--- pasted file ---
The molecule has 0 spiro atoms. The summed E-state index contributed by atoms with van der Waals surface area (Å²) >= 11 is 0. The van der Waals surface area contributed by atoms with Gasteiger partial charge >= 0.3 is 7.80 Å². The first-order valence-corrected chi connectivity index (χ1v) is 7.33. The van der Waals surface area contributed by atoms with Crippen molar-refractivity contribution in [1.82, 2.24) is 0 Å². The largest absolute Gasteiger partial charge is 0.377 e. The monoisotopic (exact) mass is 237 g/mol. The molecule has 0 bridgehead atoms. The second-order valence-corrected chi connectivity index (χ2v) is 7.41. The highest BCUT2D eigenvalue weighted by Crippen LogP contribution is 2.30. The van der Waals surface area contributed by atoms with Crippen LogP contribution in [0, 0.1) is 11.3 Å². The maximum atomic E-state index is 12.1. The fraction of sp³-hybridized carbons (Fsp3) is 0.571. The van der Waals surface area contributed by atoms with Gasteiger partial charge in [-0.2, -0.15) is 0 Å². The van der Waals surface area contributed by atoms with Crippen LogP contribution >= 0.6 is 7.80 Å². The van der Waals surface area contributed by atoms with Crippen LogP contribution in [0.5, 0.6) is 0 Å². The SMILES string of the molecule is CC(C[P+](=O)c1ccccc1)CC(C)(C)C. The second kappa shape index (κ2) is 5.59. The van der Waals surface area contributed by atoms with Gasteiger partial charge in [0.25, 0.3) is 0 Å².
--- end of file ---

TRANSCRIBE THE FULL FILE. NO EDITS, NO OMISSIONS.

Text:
The molecule has 0 spiro atoms. The summed E-state index contributed by atoms with van der Waals surface area (Å²) >= 11 is 0. The van der Waals surface area contributed by atoms with Gasteiger partial charge >= 0.3 is 7.80 Å². The first-order valence-corrected chi connectivity index (χ1v) is 7.33. The van der Waals surface area contributed by atoms with Crippen molar-refractivity contribution in [1.82, 2.24) is 0 Å². The largest absolute Gasteiger partial charge is 0.377 e. The monoisotopic (exact) mass is 237 g/mol. The molecule has 0 bridgehead atoms. The second-order valence-corrected chi connectivity index (χ2v) is 7.41. The highest BCUT2D eigenvalue weighted by Crippen LogP contribution is 2.30. The van der Waals surface area contributed by atoms with Crippen LogP contribution in [0, 0.1) is 11.3 Å². The maximum atomic E-state index is 12.1. The fraction of sp³-hybridized carbons (Fsp3) is 0.571. The van der Waals surface area contributed by atoms with Gasteiger partial charge in [-0.2, -0.15) is 0 Å². The van der Waals surface area contributed by atoms with Crippen LogP contribution >= 0.6 is 7.80 Å². The van der Waals surface area contributed by atoms with Crippen LogP contribution in [0.5, 0.6) is 0 Å². The SMILES string of the molecule is CC(C[P+](=O)c1ccccc1)CC(C)(C)C. The second kappa shape index (κ2) is 5.59. The van der Waals surface area contributed by atoms with Gasteiger partial charge in [0.25, 0.3) is 0 Å².